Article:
Trash talk in sports doesn’t excuse racist ideology

Conor McGregor’s charged, degrading comments are a problem: the lack of outrage even more so


By: Youeal Abera

In the world of boxing, trash talk is imminent. Whether it is used as a means to invade and tamper with the mind or confidence of one’s opponent or simply to boast of one’s power and skill, trash talk is as much a staple for boxing as hot dogs and beer are for baseball.

However, a line must be drawn between playful banter and harmful, degrading dialogue.

If you are fairly into the realm of mixed martial arts (MMA) or boxing, then you have probably heard of the humongous fight taking place next month between boxing champ Floyd Mayweather and Conor McGregor. This event is a highly anticipated match for a number of reasons, but especially because Mayweather has won 49 fights in a row, and McGregor has managed to bring him out of his momentary retirement by challenging him and his winning streak. As a result, excitement amongst boxing fans has been immense since Mayweather has answered McGregor’s call.

McGregor, a caucasian Irish man, has said some very racially charged and derogatory things to Mayweather at press events for the upcoming fight. As a matter of fact, Conor has been saying racially charged and derogatory things to African-Americans as a whole during these events.

During a press event that took place in recent weeks, both men were onstage and were involved in highly planned and invigilated trash talk. While Mayweather was engaged in some shadow boxing, McGregor yelled at him to “dance for me boy, dance for me son! Dance for me!”

Calling a black man ‘boy,’ or telling him to ‘dance for you,’ is extremely racist, disrespectful, and dehumanizing. For those who don’t know, white slave owners would often refer to their black male slaves as “boys.” When McGregor labeled Mayweather as such, it immediately reminds many black folk of uncomfortable sentiments of white ownership over black bodies. A white man telling a black individual to “dance for him” sends black folk the same demeaning undertone of white dominance and supremacy over black bodies.

It didn’t stop there, however. Not long afterwards, McGregor engaged in more racially insensitive banter, this time being extremely disrespectful towards black women: “A lot of media seem to be saying I’m against black people. That’s absolutely f—ing ridiculous. . . . I’m half black from the belly button down. And just to show them that’s squashed, here’s a present for my beautiful, black female fans.” He then began to hump the air.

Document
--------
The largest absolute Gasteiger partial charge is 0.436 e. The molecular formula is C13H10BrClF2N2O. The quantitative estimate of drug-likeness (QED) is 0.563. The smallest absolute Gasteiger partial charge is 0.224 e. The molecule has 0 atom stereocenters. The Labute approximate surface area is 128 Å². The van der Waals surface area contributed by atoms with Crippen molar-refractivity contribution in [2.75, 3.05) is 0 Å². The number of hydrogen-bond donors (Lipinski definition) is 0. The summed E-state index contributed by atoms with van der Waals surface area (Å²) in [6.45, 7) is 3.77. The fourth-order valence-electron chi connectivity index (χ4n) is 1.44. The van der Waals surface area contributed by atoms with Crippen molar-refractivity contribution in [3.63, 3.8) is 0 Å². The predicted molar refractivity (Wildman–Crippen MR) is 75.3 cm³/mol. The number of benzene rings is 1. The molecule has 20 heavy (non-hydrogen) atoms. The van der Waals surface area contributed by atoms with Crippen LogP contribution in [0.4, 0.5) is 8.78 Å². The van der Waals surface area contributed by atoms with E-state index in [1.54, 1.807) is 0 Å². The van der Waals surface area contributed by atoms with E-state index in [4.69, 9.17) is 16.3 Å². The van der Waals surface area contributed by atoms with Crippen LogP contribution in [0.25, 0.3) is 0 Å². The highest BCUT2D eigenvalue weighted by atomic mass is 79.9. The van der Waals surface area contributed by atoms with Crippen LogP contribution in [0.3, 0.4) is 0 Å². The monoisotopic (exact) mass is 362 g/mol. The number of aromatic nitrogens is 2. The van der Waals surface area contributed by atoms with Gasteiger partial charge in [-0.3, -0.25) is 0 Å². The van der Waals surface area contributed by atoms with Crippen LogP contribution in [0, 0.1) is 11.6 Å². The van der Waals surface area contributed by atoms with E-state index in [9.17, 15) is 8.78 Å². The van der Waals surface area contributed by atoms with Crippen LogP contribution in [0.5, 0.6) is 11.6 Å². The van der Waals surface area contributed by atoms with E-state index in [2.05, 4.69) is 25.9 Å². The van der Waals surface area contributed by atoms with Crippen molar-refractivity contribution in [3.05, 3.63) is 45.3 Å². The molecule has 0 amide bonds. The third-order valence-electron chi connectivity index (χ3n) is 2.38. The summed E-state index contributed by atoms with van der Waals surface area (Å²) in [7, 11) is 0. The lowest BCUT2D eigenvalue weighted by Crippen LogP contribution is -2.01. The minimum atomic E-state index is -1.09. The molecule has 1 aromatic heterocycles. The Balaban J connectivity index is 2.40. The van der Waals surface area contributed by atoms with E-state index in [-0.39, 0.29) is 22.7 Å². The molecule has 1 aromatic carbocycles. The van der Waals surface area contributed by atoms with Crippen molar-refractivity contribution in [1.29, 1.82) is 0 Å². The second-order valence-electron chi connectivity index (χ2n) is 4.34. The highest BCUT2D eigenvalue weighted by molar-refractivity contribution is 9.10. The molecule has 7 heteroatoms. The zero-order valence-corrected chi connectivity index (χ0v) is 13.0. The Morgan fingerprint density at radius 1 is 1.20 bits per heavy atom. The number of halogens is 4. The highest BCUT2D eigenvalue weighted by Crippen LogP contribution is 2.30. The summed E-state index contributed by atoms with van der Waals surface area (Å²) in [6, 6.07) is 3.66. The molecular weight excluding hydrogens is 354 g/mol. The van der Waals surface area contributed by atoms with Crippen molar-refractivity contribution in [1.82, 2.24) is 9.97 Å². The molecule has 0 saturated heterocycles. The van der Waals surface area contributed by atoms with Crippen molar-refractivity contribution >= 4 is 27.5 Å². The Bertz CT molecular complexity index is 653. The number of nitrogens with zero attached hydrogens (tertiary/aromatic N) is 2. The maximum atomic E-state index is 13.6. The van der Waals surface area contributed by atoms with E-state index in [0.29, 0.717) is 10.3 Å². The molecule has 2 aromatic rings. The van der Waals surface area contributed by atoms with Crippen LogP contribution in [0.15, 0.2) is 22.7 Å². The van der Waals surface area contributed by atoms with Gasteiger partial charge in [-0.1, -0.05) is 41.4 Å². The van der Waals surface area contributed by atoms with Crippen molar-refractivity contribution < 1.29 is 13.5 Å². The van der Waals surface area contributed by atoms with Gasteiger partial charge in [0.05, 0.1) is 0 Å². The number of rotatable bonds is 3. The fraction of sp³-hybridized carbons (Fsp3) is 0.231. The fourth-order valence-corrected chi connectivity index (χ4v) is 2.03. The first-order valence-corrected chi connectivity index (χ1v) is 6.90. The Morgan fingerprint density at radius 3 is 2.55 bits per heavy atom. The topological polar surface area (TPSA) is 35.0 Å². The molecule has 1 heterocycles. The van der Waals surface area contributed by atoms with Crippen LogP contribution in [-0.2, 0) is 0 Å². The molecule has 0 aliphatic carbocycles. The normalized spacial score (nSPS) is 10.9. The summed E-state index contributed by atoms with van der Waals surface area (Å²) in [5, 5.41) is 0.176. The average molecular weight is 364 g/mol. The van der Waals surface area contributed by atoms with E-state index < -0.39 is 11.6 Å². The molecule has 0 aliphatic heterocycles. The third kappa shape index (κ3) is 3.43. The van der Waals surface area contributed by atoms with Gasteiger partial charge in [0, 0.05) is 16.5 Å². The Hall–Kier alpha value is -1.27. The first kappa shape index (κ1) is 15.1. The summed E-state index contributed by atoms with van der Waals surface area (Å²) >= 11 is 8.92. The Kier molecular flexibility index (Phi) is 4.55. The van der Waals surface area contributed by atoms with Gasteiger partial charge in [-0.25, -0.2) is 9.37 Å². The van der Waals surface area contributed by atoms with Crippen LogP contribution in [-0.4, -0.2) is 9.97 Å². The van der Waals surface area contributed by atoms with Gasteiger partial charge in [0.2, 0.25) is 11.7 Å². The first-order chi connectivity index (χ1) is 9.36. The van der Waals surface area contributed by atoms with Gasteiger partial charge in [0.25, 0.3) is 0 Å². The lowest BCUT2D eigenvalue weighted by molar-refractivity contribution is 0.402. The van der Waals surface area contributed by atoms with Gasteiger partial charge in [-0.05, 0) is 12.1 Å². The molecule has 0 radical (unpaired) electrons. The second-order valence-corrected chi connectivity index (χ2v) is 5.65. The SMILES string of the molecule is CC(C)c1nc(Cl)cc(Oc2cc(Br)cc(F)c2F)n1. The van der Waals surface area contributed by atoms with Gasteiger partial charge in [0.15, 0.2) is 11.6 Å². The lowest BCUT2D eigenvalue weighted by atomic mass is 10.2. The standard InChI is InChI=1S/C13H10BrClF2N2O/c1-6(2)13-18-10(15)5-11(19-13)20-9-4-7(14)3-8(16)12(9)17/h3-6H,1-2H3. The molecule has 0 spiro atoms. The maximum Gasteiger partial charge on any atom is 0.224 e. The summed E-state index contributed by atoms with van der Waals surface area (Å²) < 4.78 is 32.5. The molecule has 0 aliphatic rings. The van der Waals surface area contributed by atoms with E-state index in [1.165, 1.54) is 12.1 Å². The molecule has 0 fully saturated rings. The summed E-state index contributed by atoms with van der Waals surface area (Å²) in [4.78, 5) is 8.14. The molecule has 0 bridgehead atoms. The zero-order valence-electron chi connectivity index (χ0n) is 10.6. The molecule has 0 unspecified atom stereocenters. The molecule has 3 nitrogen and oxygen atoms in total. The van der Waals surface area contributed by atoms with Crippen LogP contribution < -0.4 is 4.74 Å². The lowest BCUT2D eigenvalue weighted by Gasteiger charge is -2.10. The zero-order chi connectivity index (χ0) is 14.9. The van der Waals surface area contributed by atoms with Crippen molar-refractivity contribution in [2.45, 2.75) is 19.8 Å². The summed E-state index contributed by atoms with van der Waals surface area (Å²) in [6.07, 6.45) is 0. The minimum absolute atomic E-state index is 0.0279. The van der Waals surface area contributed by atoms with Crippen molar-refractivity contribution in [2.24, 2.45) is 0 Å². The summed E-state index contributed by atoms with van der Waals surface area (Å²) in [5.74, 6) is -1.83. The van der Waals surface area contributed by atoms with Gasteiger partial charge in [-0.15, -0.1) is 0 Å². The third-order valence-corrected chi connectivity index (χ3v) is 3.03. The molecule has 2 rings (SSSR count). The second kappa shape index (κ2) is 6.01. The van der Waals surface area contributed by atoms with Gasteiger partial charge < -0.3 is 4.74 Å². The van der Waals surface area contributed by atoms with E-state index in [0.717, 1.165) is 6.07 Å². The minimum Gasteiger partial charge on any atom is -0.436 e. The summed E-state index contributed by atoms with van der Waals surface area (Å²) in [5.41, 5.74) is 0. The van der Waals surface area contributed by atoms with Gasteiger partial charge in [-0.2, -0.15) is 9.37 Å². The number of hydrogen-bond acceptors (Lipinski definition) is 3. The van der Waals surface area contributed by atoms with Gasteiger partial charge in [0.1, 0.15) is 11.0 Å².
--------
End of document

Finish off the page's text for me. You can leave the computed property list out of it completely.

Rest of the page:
After both situations, I sought out MMA and boxing fans and asked them what they thought of McGregor’s ridiculously racist statements. A large number of these individuals came to McGregor’s defence, citing that he probably was unaware of how what he was saying was racist and that he truly can’t be as racist — or prone to saying such bigoted things — as people are saying he is.

Nevertheless, upon further investigation, I found that this was not the first or second instance of bigoted verbal antics from McGregor. When asked by an interviewer if he could beat Rocky Balboa from Rocky III, McGregor responded by referring to the black boxers in the film as “monkeys”: “I’m trying to remember which one was Rocky III. Was that the one in the celebrity gym? I can’t remember if that’s the one with the dancing monkeys or not.”

His racism isn’t just directed towards black folk, however. McGregor once told Brazilian fighter Jose Aldo, “I own this town, I own Rio de Janeiro. I would . . . kill anyone who wasn’t fit to work, but we’re in a new time . . .”

No matter who or what you’re a fan of, you cannot overlook or ignore a person’s problematic behaviour simply because they ‘couldn’t possibly be that bad.’ We need to look at everyone critically, even celebrity figures. Trash talk is a feature of all sorts of sporting environments, but we cannot keep using it as a free pass to get away with what is essentially hate speech.

With a pattern of racist slurs and language slung towards his opponents before matches, it is clear that Conor McGregor is indeed guilty of blatant racism and ignorance. True, banter has and will always be part of boxing, but there comes a time when we need to call out and provide consequences for racism.

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